The Other Deadly Plague Is Only Getting Worse
Long before the arrival of COVID-19, America was being ravaged by a deadly epidemic. Unlike the coronavirus, though, the drug overdose plague didn't elicit a massive response from public officials. And the epidemic has not only continued but gotten worse.
In 2020, more than 93,000 people died of drug overdoses, most of them after ingesting fentanyl or similar synthetic opioids. That's double the death toll in 2014, and the number continues to rise.
Law enforcement agencies have been fighting the drug war for decades, with no record of success. But that doesn't stop politicians from claiming that tougher policies are still the only answer.
This month, Reps. James Comer of Kentucky and Cathy McMorris Rodgers of Washington, who are the ranking Republicans on two important committees, wrote a letter to officials at the Drug Enforcement Administration, Customs and Border Protection and the Office of National Drug Control Policy. "The Biden administration's border policies," they charged, "are allowing fentanyl and fentanyl-related substances to cross our borders at unprecedented rates."
Former Secretary of State Mike Pompeo makes the same accusation. "Kids all across America are going to die as a result of the failure of this administration to secure that border," he said in October.
But blaming Joe Biden for the jump in fentanyl fatalities is like blaming him for global warming. The problem long predated his arrival. Republicans applauded Donald Trump's border policies, but the number of deaths from overdoses of fentanyl and other synthetic opioids tripled during his term.
Comer and Rodgers also get important facts wrong. They claim that "in Arizona, fentanyl is the number one killer of teenagers." But the source they cite says that is true just in one county, not the entire state.
The reasons for opioid addiction are complex. But the reasons for the shift to fentanyl are simple. First, the federal crackdown on prescription opioids meant that many users had to find other ways to satisfy their cravings. Second, the government's efforts to stop smuggling backfired in exactly the way they usually do.
Critics of the drug war cite the Iron Law of Prohibition, coined by marijuana activist Richard Cowan: "As law enforcement becomes more intense, the potency of prohibited substances increases." Or, more simply: "The harder the enforcement, the harder the drugs."
As smuggling drugs gets more risky, suppliers look for ways to reduce the size and maximize the value of each shipment. Because fentanyl is 50 times more potent than heroin, there are a lot more highs -- and dollars -- in a pound of the former. As a result, the drug is now mixed into other drugs, including heroin, cocaine, methamphetamine and fake prescription pills, putting unwary users in mortal danger.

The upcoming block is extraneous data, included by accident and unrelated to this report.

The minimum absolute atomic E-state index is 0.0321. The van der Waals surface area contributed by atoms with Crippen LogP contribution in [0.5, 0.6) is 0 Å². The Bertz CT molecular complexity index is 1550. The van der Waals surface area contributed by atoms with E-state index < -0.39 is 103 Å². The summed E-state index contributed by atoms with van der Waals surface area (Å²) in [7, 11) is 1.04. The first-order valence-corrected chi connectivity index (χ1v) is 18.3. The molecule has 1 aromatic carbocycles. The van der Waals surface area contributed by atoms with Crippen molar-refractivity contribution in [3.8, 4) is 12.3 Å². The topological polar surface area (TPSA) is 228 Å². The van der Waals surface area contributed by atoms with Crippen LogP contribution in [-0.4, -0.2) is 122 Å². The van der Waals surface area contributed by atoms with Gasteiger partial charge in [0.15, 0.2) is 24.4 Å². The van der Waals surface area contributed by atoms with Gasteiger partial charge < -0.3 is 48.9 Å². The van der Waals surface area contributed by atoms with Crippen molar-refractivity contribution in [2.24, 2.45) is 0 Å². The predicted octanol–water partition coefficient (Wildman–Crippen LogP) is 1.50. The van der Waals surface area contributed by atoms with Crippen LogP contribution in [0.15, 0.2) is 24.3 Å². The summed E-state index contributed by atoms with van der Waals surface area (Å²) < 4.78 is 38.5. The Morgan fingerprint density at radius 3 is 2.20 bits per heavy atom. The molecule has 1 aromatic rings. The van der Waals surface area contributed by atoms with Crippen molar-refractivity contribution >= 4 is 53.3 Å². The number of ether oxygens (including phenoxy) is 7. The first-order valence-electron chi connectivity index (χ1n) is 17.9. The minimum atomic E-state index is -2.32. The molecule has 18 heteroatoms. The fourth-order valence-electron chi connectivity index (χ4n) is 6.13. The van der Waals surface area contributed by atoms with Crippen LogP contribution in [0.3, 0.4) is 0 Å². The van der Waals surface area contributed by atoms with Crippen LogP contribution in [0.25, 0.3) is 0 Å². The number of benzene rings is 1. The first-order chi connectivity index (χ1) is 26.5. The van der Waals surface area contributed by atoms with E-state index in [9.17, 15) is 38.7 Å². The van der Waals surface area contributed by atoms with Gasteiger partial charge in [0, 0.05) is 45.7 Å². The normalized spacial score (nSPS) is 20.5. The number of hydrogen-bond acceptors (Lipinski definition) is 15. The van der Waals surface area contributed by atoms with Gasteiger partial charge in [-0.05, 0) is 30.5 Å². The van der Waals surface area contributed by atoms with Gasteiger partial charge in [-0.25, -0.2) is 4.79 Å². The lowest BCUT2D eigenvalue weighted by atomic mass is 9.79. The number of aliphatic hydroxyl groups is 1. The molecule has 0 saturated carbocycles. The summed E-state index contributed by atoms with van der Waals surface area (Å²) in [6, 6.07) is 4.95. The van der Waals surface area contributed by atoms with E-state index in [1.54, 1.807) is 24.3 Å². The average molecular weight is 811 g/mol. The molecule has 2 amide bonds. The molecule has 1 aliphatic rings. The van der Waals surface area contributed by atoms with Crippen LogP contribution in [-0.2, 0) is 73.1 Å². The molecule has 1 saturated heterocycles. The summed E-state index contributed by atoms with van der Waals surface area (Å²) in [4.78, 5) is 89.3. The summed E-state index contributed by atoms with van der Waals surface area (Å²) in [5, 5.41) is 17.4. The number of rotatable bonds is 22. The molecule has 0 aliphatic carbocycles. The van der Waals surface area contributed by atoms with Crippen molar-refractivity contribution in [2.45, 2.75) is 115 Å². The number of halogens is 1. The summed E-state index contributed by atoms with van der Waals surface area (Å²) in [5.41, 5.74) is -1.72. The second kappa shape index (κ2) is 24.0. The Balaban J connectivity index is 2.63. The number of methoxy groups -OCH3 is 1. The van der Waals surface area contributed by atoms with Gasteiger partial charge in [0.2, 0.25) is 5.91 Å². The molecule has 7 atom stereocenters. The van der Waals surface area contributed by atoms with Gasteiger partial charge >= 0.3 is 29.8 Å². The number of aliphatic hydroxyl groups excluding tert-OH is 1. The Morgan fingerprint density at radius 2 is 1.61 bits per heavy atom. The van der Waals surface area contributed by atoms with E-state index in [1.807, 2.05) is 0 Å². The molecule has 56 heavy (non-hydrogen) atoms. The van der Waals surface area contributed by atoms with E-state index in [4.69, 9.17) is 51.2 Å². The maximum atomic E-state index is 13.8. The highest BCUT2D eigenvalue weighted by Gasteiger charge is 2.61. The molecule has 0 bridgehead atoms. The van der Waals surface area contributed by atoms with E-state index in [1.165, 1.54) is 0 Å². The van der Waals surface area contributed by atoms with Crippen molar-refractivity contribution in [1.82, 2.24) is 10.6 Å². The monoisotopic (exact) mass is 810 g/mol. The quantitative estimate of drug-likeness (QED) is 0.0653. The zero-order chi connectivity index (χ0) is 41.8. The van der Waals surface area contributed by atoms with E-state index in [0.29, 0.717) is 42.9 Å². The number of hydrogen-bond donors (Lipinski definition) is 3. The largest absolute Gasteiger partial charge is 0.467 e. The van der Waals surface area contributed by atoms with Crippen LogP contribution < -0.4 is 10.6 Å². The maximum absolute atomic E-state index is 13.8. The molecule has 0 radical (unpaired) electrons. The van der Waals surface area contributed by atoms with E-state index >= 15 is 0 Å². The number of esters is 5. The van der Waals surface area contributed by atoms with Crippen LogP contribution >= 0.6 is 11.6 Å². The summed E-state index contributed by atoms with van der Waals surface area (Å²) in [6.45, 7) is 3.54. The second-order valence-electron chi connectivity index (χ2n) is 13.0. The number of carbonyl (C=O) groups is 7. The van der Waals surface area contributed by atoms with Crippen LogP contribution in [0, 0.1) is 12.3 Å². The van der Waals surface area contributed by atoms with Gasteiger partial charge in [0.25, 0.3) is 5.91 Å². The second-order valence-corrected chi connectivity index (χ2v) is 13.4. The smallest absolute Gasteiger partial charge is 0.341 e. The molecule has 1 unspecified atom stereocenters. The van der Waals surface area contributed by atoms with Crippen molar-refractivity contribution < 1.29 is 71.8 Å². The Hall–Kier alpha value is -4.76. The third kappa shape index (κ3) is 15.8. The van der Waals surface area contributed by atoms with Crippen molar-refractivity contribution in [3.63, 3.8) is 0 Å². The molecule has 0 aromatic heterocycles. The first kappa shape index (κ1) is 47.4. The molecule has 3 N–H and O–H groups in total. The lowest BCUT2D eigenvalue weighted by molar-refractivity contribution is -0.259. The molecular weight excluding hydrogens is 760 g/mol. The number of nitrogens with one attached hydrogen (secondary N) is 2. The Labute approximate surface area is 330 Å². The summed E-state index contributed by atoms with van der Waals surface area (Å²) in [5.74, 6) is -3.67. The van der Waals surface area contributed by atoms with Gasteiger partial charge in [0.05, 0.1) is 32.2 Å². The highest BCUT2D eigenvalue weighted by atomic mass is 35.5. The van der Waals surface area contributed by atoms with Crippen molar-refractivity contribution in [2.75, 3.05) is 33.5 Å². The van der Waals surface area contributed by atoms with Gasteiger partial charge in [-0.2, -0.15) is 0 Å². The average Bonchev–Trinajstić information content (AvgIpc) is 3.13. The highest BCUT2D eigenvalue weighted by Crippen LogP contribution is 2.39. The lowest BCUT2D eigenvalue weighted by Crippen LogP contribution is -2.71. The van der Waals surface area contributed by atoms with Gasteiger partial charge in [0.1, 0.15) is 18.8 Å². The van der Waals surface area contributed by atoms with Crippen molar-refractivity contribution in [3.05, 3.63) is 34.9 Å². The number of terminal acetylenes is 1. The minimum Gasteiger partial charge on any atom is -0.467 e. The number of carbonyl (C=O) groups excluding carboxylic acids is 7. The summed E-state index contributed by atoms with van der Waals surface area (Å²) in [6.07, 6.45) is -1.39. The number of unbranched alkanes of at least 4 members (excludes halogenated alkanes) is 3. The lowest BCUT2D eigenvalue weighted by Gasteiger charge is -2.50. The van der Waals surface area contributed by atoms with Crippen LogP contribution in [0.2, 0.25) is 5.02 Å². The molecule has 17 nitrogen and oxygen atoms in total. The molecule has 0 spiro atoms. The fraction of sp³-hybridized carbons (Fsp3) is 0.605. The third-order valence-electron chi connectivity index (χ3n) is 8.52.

Enforcement of drug laws manages to tilt the market toward more powerful and dangerous substances, but it has a long record of failing to curb drug use. If "tough" border policies were the solution, Trump would have made great progress against overdose deaths. But the epidemic got worse, not better.
There are options that promise better outcomes. One is allowing users to inject drugs in facilities known as supervised injection sites, where medical personnel can monitor them for overdoses and quickly administer naloxone to reverse them. Asked last year if he was ready to promote these, Health and Human Services Secretary Xavier Becerra said the administration is "looking for every way to do that."
So far, though, there are only two legal facilities in the entire country, both recently opened in Manhattan -- though Rhode Island has legalized them. One of the New York sites reported averting at least 59 overdose deaths in the first three weeks of operation. Canada's 37 legal sites have never recorded a fatal overdose.
Another remedy is to expand access to test strips that can be used to detect the presence of fentanyl in drugs, giving users a way to know what they're putting into their bodies. But most states have made it a crime to possess these test strips, on the theory that they encourage drug use. That makes about as much sense as banning seat belts because they encourage drivers to speed.
Expanding access to treatment, for drug users who want to overcome their dependence, also offers promise. But it's more important to keep addicts alive than it is to cure them of their addiction. We are still failing at that.
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